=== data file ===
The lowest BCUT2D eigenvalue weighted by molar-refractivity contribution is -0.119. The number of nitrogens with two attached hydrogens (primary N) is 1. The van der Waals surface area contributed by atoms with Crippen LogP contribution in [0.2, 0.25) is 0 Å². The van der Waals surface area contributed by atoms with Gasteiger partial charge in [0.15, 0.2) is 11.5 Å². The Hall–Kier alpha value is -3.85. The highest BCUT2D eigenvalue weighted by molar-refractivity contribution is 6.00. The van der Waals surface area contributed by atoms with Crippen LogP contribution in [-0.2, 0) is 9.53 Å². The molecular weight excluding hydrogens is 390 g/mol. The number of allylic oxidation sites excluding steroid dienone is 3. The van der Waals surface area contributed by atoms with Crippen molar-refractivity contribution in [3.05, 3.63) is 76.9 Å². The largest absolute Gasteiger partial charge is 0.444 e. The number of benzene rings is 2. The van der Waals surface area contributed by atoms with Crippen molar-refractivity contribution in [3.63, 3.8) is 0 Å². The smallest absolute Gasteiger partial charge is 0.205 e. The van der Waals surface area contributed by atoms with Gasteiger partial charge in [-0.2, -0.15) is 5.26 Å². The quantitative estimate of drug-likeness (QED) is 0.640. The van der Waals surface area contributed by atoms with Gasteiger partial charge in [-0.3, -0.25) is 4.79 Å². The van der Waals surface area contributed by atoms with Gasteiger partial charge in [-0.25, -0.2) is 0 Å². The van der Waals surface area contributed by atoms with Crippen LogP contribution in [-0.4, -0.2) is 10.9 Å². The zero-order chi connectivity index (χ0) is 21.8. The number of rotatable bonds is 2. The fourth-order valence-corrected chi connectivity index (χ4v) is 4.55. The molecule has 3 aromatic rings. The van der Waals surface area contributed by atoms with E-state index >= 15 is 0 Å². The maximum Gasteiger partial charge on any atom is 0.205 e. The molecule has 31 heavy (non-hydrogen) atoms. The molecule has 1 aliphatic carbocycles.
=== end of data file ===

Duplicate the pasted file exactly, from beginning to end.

The lowest BCUT2D eigenvalue weighted by molar-refractivity contribution is -0.119. The number of nitrogens with two attached hydrogens (primary N) is 1. The van der Waals surface area contributed by atoms with Crippen LogP contribution in [0.2, 0.25) is 0 Å². The van der Waals surface area contributed by atoms with Gasteiger partial charge in [0.15, 0.2) is 11.5 Å². The Hall–Kier alpha value is -3.85. The highest BCUT2D eigenvalue weighted by molar-refractivity contribution is 6.00. The van der Waals surface area contributed by atoms with Crippen LogP contribution in [-0.2, 0) is 9.53 Å². The molecular weight excluding hydrogens is 390 g/mol. The number of allylic oxidation sites excluding steroid dienone is 3. The van der Waals surface area contributed by atoms with Crippen molar-refractivity contribution in [3.05, 3.63) is 76.9 Å². The largest absolute Gasteiger partial charge is 0.444 e. The number of benzene rings is 2. The van der Waals surface area contributed by atoms with Crippen molar-refractivity contribution in [3.63, 3.8) is 0 Å². The smallest absolute Gasteiger partial charge is 0.205 e. The van der Waals surface area contributed by atoms with Gasteiger partial charge in [-0.2, -0.15) is 5.26 Å². The quantitative estimate of drug-likeness (QED) is 0.640. The van der Waals surface area contributed by atoms with Gasteiger partial charge in [-0.3, -0.25) is 4.79 Å². The van der Waals surface area contributed by atoms with Gasteiger partial charge in [-0.25, -0.2) is 0 Å². The van der Waals surface area contributed by atoms with Crippen LogP contribution in [-0.4, -0.2) is 10.9 Å². The zero-order chi connectivity index (χ0) is 21.8. The number of rotatable bonds is 2. The fourth-order valence-corrected chi connectivity index (χ4v) is 4.55. The molecule has 3 aromatic rings. The van der Waals surface area contributed by atoms with E-state index >= 15 is 0 Å². The maximum Gasteiger partial charge on any atom is 0.205 e. The molecule has 31 heavy (non-hydrogen) atoms. The molecule has 1 aliphatic carbocycles.